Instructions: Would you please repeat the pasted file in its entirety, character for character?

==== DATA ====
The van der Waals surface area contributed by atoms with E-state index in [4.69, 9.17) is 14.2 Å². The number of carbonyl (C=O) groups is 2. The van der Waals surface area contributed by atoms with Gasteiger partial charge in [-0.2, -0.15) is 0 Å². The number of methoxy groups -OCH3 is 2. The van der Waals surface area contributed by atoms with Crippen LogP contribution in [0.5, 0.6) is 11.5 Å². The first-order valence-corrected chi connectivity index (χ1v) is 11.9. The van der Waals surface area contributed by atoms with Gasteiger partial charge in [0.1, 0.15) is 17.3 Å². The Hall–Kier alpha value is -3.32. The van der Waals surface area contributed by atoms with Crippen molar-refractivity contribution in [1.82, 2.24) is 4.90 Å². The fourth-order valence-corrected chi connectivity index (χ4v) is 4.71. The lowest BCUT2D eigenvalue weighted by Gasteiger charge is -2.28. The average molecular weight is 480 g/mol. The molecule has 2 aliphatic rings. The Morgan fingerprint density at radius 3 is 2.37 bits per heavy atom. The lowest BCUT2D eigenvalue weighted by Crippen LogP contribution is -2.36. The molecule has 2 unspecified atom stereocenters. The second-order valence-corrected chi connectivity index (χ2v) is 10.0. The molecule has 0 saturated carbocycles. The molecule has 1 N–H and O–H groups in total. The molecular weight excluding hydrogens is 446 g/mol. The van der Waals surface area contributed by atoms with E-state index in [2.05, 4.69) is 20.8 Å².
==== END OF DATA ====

The van der Waals surface area contributed by atoms with E-state index in [4.69, 9.17) is 14.2 Å². The number of carbonyl (C=O) groups is 2. The van der Waals surface area contributed by atoms with Gasteiger partial charge in [-0.2, -0.15) is 0 Å². The number of methoxy groups -OCH3 is 2. The van der Waals surface area contributed by atoms with Crippen LogP contribution in [0.5, 0.6) is 11.5 Å². The first-order valence-corrected chi connectivity index (χ1v) is 11.9. The van der Waals surface area contributed by atoms with Gasteiger partial charge in [0.1, 0.15) is 17.3 Å². The Hall–Kier alpha value is -3.32. The van der Waals surface area contributed by atoms with Crippen molar-refractivity contribution in [1.82, 2.24) is 4.90 Å². The fourth-order valence-corrected chi connectivity index (χ4v) is 4.71. The lowest BCUT2D eigenvalue weighted by Gasteiger charge is -2.28. The average molecular weight is 480 g/mol. The molecule has 2 aliphatic rings. The Morgan fingerprint density at radius 3 is 2.37 bits per heavy atom. The lowest BCUT2D eigenvalue weighted by Crippen LogP contribution is -2.36. The molecule has 2 unspecified atom stereocenters. The second-order valence-corrected chi connectivity index (χ2v) is 10.0. The molecule has 0 saturated carbocycles. The molecule has 1 N–H and O–H groups in total. The molecular weight excluding hydrogens is 446 g/mol. The van der Waals surface area contributed by atoms with E-state index in [2.05, 4.69) is 20.8 Å².